T.E.R:R.A.I.N - Taranaki Educational Resource: Research, Analysis and Information Network


Prunus avium (Sweet cherry)

Kingdom: Plantae
(unranked): Angiosperms
(unranked): Eudicots
(unranked): Rosids
Order: Rosales
Family: Rosaceae
Genus: Prunus
Subgenus: Cerasus
Species: P. avium
Binomial name: Prunus avium
Common name: Sweet cherry, Wild cherry, Bird cherry, Wilding cherry, Mazzard, Gean.


Toxicity: All parts of the plant except for the ripe fruit are toxic, containing cyanogenic glycosides. Symptoms of gasping, weakness, excitement, pupil dilation, spasms, convulsions, coma, and respiratory failure can occur if ingested. 

Prunus avium is fast-growing a winter-deciduous tree in the rose family, originating from Europe and Asia. It is a small to medium-sized tree, up to 12 m high, with erect or spreading branches. In New Zealand it flowers during late winter, early spring (August/September/November). Fruiting occurs early/mid summer.
The non fragrant, five petalled, flowers are white (about 3-4 cm across) and are pendant or spreading and are borne on single or in small clusters. They have yellowish stamens, a superior ovary and are hermaphroditic. They are pollinated by bees and insects.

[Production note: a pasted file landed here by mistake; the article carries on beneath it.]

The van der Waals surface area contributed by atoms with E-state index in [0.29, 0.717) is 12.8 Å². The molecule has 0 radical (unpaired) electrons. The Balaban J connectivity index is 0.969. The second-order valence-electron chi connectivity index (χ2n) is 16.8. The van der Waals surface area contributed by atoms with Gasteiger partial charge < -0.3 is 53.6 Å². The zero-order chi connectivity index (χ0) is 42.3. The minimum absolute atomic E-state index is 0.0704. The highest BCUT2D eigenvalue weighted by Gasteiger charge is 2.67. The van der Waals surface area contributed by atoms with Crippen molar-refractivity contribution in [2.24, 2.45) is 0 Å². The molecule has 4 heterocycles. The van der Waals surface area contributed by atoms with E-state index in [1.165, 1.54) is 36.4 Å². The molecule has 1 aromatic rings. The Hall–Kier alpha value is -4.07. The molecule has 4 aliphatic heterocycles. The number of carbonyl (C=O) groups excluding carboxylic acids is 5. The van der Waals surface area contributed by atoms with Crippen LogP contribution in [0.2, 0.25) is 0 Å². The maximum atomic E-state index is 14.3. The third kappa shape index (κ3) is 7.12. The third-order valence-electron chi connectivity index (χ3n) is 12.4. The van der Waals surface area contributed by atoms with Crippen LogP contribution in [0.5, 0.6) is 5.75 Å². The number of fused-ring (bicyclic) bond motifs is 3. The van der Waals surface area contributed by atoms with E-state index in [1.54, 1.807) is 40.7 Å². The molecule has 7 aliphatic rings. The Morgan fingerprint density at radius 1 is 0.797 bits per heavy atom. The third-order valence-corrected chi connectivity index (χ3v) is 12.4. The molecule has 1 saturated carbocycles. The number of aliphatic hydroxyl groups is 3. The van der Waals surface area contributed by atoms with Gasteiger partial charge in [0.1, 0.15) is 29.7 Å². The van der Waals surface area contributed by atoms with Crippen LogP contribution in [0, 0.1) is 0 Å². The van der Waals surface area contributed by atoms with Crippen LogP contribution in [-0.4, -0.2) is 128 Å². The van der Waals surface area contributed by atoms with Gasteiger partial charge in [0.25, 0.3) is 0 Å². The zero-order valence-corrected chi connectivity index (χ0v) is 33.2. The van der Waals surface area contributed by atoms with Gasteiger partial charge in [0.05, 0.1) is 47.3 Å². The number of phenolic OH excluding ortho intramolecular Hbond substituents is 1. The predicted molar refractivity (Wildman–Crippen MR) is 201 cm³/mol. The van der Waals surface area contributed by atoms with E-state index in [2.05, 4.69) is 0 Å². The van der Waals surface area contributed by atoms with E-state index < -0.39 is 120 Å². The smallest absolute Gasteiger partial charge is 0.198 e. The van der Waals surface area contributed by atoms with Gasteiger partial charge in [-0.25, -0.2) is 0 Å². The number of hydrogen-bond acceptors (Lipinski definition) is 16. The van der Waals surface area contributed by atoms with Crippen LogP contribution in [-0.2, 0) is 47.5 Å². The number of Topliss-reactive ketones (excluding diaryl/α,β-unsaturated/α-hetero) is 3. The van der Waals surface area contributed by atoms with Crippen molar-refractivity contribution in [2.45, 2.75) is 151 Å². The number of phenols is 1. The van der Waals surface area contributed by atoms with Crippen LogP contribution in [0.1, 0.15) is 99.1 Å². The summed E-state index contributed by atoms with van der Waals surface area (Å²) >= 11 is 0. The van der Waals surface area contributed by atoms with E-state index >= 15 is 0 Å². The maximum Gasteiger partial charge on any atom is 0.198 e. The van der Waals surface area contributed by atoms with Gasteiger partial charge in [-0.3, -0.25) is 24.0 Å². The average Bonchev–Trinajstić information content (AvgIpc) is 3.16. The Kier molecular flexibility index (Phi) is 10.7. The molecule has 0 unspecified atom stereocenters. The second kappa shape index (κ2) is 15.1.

The fleshy dark red to black fruit (1-2cm) are drupes, each with a single seed enclosed by a hard endocarp (stone) that is 6–8 mm long. The endocarp is surrounded by a juicy, fleshy pericarp (fruit wall) which is very attractive to frugivorous birds. Kereru, blackbirds, thrushes and starlings are the most important frugivore and seed disperser.
New foliage appears at the same time, or immediately after flowering. The thin green oval leaves are alternate (30-150 x 25-70 mm) and they have toothed margins that point towards the apex of the leaf. There are two to five small red glands on the leafs petiole. In autumn the foliage turns red, orange or yellow and is shed.
The trunk has smooth, gray-brown bark with prominent horizontal grey-brown lenticels on young trees. Lenticels are raised areas of loosely packed cells which are formed by the phellogen. n. They allow gases to pass into and out of the trunk or branch. On old trees the bark becomes a dark blackish-brown and is thick and fissured.

In New Zealand it is classed as a wilding Prunus species. It is invasive because trees have escaped intentional plantings because birds which digest the drupes and disperse the seeds in their droppings. Trees will also spread by suckers (locally). They are found roadsides, open and disturbed habitats and forest edges. They are hardy shrubs and tolerate cold and dry conditions. They shade out forest under-stories and displace native vegetation. The seeds are long-lived.

Just starting to flower.late August










The new leaves late August.


The fruit.